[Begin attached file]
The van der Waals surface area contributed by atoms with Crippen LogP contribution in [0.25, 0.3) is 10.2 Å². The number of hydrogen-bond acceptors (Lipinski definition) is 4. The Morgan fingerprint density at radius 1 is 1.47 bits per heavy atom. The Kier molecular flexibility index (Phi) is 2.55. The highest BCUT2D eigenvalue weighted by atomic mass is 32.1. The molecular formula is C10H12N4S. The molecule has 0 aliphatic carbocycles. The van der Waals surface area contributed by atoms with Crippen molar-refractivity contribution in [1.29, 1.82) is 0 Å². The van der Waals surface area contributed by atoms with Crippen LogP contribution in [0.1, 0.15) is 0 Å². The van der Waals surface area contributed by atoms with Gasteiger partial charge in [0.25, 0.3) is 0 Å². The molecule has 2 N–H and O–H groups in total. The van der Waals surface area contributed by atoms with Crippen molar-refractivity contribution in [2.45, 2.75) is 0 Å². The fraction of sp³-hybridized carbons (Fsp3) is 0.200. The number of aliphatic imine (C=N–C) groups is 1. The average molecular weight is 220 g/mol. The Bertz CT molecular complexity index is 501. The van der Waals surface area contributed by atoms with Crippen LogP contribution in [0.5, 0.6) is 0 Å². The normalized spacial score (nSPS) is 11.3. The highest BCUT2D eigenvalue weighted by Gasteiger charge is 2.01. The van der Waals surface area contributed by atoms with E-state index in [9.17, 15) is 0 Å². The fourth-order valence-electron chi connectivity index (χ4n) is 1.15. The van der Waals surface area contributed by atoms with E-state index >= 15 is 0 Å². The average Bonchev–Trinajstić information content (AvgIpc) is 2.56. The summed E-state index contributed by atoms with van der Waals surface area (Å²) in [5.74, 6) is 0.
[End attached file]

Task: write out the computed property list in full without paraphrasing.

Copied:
The van der Waals surface area contributed by atoms with Crippen LogP contribution in [0.25, 0.3) is 10.2 Å². The number of hydrogen-bond acceptors (Lipinski definition) is 4. The Morgan fingerprint density at radius 1 is 1.47 bits per heavy atom. The Kier molecular flexibility index (Phi) is 2.55. The highest BCUT2D eigenvalue weighted by atomic mass is 32.1. The molecular formula is C10H12N4S. The molecule has 0 aliphatic carbocycles. The van der Waals surface area contributed by atoms with Crippen molar-refractivity contribution in [1.29, 1.82) is 0 Å². The van der Waals surface area contributed by atoms with Crippen LogP contribution in [0.1, 0.15) is 0 Å². The van der Waals surface area contributed by atoms with Gasteiger partial charge in [0.25, 0.3) is 0 Å². The molecule has 2 N–H and O–H groups in total. The van der Waals surface area contributed by atoms with Crippen molar-refractivity contribution in [2.45, 2.75) is 0 Å². The fraction of sp³-hybridized carbons (Fsp3) is 0.200. The number of aliphatic imine (C=N–C) groups is 1. The average molecular weight is 220 g/mol. The Bertz CT molecular complexity index is 501. The van der Waals surface area contributed by atoms with Crippen LogP contribution in [0.5, 0.6) is 0 Å². The normalized spacial score (nSPS) is 11.3. The highest BCUT2D eigenvalue weighted by Gasteiger charge is 2.01. The van der Waals surface area contributed by atoms with E-state index in [9.17, 15) is 0 Å². The fourth-order valence-electron chi connectivity index (χ4n) is 1.15. The van der Waals surface area contributed by atoms with E-state index >= 15 is 0 Å². The average Bonchev–Trinajstić information content (AvgIpc) is 2.56. The summed E-state index contributed by atoms with van der Waals surface area (Å²) in [5.74, 6) is 0.